I've left invitations in my colleagues mail boxes. I've sent invitations to the Elementary School. I've left a note at Outreach and two piles of invitations. I'm handing them out in my classroom and the hallway; I'm mailing them away. I've put one on my desk, one on my computer and a wad in my pocket for the walk home, just in case.
The centre of the invitation has a tipi against an all-season blue-grey sky; along either side are smaller all-season-shots: flags against the sun rise; feather on the grass; birch in a stand; shadow against autumn, footprints in the snow; flowing and frozen water reflecting the sun. Inside, there are two-columns of all-nations friends and family: red and yellow, black and white.
Pale grey words say, "At the beginning of the school year I decided to walk to and from school, meditating on the treaties, blogging and posting pictures along the way. Join me for Day 100 to officially launch my Treaty Walks blog. Sunday, January 29th, 3:00pm @ Bert Fox Community High School fort Qu'Appelle, Including: Treaty Walks Slide Show, Panel Discussion, Coffee, Tea and Goodies. 'As long as the grass grows, the sun shines, the river flows.'"
Today is Day Ninety-Five. I'm walking home and my face is cold, even though the temperature is only minus five or ten. I'm not sure. The temperature is nowhere near last week's lows, but I feel colder today. Last week I was almost always sweating in the minus 40's windchill, my hot breath making a pocket of warmth inside my balaclava. Today, I feel chilled. I keep taking my mitts off, moving the knit around on my cheeks, trying to keep warm.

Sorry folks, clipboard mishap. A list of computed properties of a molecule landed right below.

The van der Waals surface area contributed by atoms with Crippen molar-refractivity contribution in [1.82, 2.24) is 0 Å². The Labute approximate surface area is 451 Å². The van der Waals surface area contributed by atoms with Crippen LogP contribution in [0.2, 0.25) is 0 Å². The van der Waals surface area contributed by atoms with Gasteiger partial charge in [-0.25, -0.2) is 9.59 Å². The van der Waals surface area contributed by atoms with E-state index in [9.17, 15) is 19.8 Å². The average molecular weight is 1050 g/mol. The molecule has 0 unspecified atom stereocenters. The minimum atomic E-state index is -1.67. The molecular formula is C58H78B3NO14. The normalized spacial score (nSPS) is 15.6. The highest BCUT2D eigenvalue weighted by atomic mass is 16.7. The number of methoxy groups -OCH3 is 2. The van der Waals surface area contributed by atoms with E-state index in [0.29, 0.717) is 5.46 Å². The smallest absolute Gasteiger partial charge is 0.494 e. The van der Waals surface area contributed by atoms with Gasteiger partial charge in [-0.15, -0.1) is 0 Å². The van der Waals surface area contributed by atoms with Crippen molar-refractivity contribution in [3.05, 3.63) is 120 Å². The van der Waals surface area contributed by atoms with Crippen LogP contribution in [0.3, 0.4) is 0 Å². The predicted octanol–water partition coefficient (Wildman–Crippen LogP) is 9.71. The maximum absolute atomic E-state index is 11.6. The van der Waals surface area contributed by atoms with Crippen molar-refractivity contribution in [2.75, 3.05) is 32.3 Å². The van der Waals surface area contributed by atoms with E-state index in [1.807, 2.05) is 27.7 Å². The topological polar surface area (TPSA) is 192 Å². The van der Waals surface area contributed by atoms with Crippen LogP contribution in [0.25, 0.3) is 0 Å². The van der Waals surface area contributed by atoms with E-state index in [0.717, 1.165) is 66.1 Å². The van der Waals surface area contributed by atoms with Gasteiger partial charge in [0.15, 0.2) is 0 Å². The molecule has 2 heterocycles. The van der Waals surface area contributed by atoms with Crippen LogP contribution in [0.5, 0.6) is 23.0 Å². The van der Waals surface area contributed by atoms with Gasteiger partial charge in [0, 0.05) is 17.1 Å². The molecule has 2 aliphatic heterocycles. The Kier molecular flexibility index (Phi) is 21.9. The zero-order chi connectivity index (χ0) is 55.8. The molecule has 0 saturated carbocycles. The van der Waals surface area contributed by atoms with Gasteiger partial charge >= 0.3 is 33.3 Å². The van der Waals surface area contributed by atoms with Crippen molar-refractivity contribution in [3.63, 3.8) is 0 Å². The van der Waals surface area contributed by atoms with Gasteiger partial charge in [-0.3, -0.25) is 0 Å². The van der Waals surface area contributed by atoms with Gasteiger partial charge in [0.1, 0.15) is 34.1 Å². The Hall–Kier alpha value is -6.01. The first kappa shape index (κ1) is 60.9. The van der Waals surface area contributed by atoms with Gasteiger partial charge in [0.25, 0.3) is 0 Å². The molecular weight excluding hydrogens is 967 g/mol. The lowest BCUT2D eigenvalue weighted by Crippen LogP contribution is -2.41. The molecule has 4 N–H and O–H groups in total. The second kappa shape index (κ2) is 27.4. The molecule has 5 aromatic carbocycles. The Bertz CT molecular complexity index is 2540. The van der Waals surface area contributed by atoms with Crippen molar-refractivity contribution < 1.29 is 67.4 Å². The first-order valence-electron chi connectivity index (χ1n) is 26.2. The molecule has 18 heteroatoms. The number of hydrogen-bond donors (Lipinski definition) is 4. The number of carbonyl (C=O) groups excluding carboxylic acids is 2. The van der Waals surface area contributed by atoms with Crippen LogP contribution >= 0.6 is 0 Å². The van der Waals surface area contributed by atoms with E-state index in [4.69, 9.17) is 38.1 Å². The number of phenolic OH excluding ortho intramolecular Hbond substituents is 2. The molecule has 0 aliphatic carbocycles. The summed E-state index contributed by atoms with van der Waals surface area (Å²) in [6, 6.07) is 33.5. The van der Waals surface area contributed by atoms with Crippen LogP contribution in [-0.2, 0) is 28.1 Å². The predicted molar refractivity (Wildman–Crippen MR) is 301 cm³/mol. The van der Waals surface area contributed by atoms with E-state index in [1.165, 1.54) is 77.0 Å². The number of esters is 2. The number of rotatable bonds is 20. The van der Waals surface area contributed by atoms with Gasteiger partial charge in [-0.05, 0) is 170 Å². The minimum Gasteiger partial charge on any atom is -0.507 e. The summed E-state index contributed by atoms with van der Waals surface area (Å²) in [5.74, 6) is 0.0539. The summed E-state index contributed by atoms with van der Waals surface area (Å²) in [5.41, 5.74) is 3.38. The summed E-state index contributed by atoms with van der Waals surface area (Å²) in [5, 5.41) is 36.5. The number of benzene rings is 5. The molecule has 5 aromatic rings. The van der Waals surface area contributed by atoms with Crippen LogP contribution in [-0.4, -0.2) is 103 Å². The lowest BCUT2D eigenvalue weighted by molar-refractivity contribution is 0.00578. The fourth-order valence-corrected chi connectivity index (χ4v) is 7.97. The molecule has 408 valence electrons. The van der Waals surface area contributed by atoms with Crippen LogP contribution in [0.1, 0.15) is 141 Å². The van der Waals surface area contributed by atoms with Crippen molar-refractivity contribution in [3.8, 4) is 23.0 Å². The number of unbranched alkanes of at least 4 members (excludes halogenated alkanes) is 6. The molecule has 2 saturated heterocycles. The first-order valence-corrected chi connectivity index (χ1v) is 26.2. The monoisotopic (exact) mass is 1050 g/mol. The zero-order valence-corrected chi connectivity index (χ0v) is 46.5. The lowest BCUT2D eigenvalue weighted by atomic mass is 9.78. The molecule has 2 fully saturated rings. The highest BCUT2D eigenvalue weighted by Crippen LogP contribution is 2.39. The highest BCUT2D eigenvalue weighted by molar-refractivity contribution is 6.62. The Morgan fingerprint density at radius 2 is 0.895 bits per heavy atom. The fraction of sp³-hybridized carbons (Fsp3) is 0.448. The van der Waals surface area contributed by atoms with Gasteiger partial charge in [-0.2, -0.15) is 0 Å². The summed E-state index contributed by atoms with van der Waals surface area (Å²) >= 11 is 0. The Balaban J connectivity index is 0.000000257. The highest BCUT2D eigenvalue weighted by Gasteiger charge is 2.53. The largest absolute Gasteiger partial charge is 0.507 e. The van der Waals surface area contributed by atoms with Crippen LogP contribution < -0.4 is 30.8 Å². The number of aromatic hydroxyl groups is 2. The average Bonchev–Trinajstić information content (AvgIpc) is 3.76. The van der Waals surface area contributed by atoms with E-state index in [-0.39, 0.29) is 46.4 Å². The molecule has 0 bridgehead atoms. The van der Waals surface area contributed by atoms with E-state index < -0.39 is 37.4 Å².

There's a light on at Trudine and Roy's. I should give them an invitation. I haven't visited since last fall, while Trudine was still volunteering two days a week at Outreach. I slip the balaclava off my face, don't want to freak them out; I reach into my pockets, no more invitations. I stop in the driveway to take my backpack off to the card. I knock at the door.
"It's Sheena," I say. Trudine is slowly opening the door.
"Oh, come in," she says, laughing. "I wondered, who's that guy."
"Ya, I took off my balaclava, or look what I would have looked like." I pull the ski mask back on and we both laugh. "I have something for you." I hand Trudine an invitation.
"What's this?" She looks it over. "I can't read that."
"Here, I'll read it." Roy walks into the room as I'm reading. I explain about my walks, say I've dedicated it to Outreach, hope they'll be able to come because I'd like to honour them.
We chat some more. Roy is building golf clubs. Trudine says he's going to build her some. Once she went golfing and she swung and she heard the ball go far, but where did it go? It was still on the tee. Someone behind her had hit their ball right when she swung. She laughs. We laugh. I tell them I golfed once, and my brother told me I had a great swing, if I could just hit the ball. Never golfed again.
Now I'm home. Trying to write something meaningful. I have to stop half-way through, go take a bath, still chilled. Wash my hair with peppermint. The radio announcer says the Chiefs are going to Ottawa tomorrow, looking for what they have been looking for from the start: peace. He quotes a chief who says his people do not have peace in Canada, but are fighting for their very existence. Now I lay down on the bed, change the station, and listen to Ideas talk about economic inequity and income gaps and the one percent making most of the money, and the ten percent living in poverty, right here in Canada. Now I'm in a fuzzy, blue housecoat, typing at the kitchen island, my feet up on a chair.
Poverty. Peace. Income gaps. These are not subjects for artistic play. These are not poetic prizes. And every finger from the outside can point at me -- striving, thriving, living the good life in my fuzzy, blue housecoat -- making art while others are just getting by.
But then I think of the invitation. "Come in, Sheena," says Trudine and I walk into her living room, the television light glowing, television voices laughing, the smell of pinesol reminding me of the north. Or walking into Outreach. "Sheena," someone calls when I'm just in the porch. "You made it. We saved you some soup." Or Keitha making tea, just for me, in her kitchen. Or the kids squealing, "Auntie," when I pop in unexpected. My friends are not inviting me into guilt or pity or duty, they're inviting me into warmth.